Traveling to Berlin, David Horovitz found a very different story in the wake of the war, one of a Europe where Jews of any creed are increasingly unwelcome in some quarters and where the need for a strong and stable Israel living in peace beside its neighbors becomes clearer by the day. “The steady return of anti-Semitism is gradually rendering Israel a potentially more vital refuge for European Jewry than at any time since its founding years,” he writes. “As ever, therefore, the Jewish nation needs towering leadership to guide it. The complex interplay with the Palestinians requires remembering, always, that neither people is going away, and that our Israeli interest therefore requires creating a climate in which we can eventually live together, without being seduced into misguided policies that exacerbate the dangers we face.”
11. The end of aliya?
So it is that since its founding, and even earlier, the greatest national project of the Zionist movement has been bringing the Jewish people to Israel. In an important essay, though, Haviv Rettig Gur explores whether the immigration effort as currently designed has become an antiquated relic in a time of relative worldwide prosperity and safety for Jews worldwide. With a front seat to Israeli bureaucratic squabbling over how best to bring Jews to Israel, Gur wonders if whether aliya as we know it has come to an end. “Most Diaspora Jews today speak English, have never personally encountered open anti-Semitism, and deeply and firmly identify with the country and culture in which they live. Most Diaspora Jews, it must be said, are Americans,” he finds. “Yet Israel’s immigration officials refuse to address or even acknowledge these realities.”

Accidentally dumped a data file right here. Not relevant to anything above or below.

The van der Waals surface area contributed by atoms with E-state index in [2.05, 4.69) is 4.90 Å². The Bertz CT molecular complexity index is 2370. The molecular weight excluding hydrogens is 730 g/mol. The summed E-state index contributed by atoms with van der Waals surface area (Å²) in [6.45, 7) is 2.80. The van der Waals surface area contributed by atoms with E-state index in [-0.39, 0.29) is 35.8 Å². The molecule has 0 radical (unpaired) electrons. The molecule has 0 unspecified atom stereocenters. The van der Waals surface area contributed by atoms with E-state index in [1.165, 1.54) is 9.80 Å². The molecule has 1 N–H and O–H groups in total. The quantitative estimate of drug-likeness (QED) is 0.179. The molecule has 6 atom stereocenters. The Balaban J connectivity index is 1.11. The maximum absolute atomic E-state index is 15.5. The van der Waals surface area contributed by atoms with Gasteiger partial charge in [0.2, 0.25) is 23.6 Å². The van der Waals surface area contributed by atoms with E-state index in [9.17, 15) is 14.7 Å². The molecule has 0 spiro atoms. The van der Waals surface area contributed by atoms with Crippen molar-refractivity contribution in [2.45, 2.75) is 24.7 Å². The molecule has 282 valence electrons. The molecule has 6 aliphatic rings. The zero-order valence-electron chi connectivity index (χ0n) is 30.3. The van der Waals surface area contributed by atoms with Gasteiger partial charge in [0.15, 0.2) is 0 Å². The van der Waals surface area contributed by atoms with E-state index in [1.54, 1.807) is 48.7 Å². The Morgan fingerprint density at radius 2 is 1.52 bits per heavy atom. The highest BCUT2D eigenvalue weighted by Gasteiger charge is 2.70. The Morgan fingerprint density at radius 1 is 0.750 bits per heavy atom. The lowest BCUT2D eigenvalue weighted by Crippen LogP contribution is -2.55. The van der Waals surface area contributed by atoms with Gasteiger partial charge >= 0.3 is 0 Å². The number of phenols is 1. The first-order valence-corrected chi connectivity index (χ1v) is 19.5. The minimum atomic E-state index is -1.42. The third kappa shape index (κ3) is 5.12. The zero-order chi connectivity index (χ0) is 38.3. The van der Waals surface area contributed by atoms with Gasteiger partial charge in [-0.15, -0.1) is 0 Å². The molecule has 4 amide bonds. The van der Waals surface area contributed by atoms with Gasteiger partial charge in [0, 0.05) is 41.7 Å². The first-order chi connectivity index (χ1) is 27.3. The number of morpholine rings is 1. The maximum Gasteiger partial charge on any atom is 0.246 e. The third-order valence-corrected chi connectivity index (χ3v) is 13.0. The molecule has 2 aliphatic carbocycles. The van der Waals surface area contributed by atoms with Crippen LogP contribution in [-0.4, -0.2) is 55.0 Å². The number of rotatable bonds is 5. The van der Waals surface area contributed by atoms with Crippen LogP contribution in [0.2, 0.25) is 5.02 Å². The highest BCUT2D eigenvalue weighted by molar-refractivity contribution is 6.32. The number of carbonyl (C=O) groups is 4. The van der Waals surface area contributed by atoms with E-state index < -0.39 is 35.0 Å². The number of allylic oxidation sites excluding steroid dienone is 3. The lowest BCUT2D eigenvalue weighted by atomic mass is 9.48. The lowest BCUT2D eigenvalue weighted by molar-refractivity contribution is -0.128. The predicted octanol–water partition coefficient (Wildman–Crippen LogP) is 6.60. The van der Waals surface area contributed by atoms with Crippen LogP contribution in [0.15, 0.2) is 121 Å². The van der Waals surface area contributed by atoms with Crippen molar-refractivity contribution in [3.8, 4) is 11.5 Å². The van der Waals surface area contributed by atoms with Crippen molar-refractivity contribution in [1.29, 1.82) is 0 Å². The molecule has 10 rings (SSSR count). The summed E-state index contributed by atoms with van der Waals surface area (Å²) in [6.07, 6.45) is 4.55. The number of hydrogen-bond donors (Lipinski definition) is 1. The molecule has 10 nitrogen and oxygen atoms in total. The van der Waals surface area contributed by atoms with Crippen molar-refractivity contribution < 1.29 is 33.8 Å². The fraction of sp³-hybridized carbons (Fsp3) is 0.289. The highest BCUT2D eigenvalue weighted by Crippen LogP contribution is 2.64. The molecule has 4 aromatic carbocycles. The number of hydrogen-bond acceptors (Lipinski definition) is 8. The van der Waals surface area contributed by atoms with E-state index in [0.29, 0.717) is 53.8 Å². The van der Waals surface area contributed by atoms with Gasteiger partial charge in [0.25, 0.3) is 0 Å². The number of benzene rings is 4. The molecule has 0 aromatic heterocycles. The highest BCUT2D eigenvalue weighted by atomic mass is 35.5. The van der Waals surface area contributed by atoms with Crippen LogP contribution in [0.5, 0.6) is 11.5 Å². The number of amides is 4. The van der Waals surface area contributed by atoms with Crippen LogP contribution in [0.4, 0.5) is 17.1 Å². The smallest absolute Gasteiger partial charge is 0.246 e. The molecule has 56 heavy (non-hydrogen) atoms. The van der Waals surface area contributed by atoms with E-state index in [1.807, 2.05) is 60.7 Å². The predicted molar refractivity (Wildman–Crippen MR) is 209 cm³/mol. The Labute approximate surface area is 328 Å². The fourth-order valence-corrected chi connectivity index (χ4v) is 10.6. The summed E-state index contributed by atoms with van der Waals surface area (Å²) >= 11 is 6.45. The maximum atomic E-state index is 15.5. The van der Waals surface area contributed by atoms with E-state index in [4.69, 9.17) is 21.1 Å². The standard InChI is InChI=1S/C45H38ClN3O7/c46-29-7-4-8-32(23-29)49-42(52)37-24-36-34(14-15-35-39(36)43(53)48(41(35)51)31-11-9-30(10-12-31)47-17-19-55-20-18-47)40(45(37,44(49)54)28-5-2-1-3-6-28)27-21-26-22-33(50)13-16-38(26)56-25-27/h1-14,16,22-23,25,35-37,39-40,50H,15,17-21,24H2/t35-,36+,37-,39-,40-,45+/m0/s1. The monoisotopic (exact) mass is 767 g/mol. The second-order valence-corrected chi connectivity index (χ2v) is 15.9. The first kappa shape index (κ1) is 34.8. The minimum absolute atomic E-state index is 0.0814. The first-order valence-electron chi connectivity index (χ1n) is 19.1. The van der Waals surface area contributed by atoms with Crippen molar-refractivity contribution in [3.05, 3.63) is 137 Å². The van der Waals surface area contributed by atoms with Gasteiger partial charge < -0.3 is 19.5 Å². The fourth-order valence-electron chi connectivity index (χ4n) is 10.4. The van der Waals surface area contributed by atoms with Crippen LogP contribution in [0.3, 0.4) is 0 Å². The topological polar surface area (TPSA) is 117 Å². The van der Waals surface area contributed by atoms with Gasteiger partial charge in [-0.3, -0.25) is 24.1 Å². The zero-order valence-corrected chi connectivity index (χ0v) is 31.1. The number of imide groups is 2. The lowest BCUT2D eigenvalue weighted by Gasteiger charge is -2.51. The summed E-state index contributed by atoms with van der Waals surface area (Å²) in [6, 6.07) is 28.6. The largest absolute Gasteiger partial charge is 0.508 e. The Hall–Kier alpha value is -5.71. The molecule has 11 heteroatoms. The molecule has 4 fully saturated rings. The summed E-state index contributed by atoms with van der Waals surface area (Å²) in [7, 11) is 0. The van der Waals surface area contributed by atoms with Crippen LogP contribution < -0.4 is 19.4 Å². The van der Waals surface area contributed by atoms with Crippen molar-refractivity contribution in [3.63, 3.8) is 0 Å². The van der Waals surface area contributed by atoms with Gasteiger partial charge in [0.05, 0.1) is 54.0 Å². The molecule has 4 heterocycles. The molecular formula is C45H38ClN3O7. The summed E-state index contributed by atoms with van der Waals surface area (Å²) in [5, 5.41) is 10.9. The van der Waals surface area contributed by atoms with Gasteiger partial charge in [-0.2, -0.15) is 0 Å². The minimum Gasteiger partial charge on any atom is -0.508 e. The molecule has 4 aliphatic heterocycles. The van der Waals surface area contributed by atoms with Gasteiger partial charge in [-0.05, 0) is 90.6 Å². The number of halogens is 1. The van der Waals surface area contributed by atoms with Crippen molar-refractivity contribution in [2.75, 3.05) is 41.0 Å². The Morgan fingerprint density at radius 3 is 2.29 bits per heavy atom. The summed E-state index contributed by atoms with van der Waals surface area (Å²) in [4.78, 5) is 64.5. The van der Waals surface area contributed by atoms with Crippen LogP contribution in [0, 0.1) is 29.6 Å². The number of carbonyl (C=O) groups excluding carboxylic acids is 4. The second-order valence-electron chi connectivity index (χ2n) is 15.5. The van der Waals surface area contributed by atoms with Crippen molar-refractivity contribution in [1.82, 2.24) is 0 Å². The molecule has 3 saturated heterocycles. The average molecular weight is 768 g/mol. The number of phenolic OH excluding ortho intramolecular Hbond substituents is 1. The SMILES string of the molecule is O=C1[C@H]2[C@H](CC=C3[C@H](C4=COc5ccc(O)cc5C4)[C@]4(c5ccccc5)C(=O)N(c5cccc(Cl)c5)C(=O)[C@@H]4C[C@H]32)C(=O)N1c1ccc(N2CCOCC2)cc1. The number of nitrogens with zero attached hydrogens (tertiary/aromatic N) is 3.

12. In rural Uganda, Conservative prayer services with an African lilt
Most, but not all. In rural Uganda, Melanie Lidman visited the little-known Diaspora community of Abayudada Jews, chronicling their history from roots with a fierce warrior at the turn of the 20th century to the explosive growth they are experiencing today, with schools, a yeshiva and a new Conservative synagogue and community center in the works. “Isolation used to be our biggest challenge, but we are no longer isolated,” on member tells her. “Nowadays we are showered with love by fellow Jews around the world. It’s a blessing.”
13. The Israelis who buy farmland to let it lie fallow
Back in Israel, Jessica Steinberg found another seeming anachronism, Jews who reject the loopholes allowing farming during the fallow year and instead actively buy up land to let it have a rest. Diving into the depths of what the biblical commandment of shmita means for modern Israel, Steinberg delivers an exploration of how it has become a means for individual self-expression in the religious community. “Given that shmita is an ancient commandment created during a time of subsistence farming, one may find it surprising that Jews are paying so much attention to its strictures,” she writes. “But 2014 is also a period of organic produce, kitchen gardens, alternative farming, produce boxes and locally sourced foods, which may help explain the desire for more active shmita observance.”
14. Once inside the hospital, the ‘terrorist’ becomes the ‘patient’
Last is a tale that in many ways sums up the frustrations and beauties and inherent contradictions of Israeli society in 2014. In a year that saw its fair share of terror attacks, Renee Ghert-Zand painted a picture of medical workers putting their humanity before their politics, unhesitatingly working to save those who just moments before had committed heinous crimes, sometimes before even treating their victims. “Whatever their opinions about what happens outside the hospital,” she writes, “once they stand within its walls, Israeli physicians, sworn by oath to do no harm and save lives, say they manage to put aside their emotions and treat each and every patient equally.”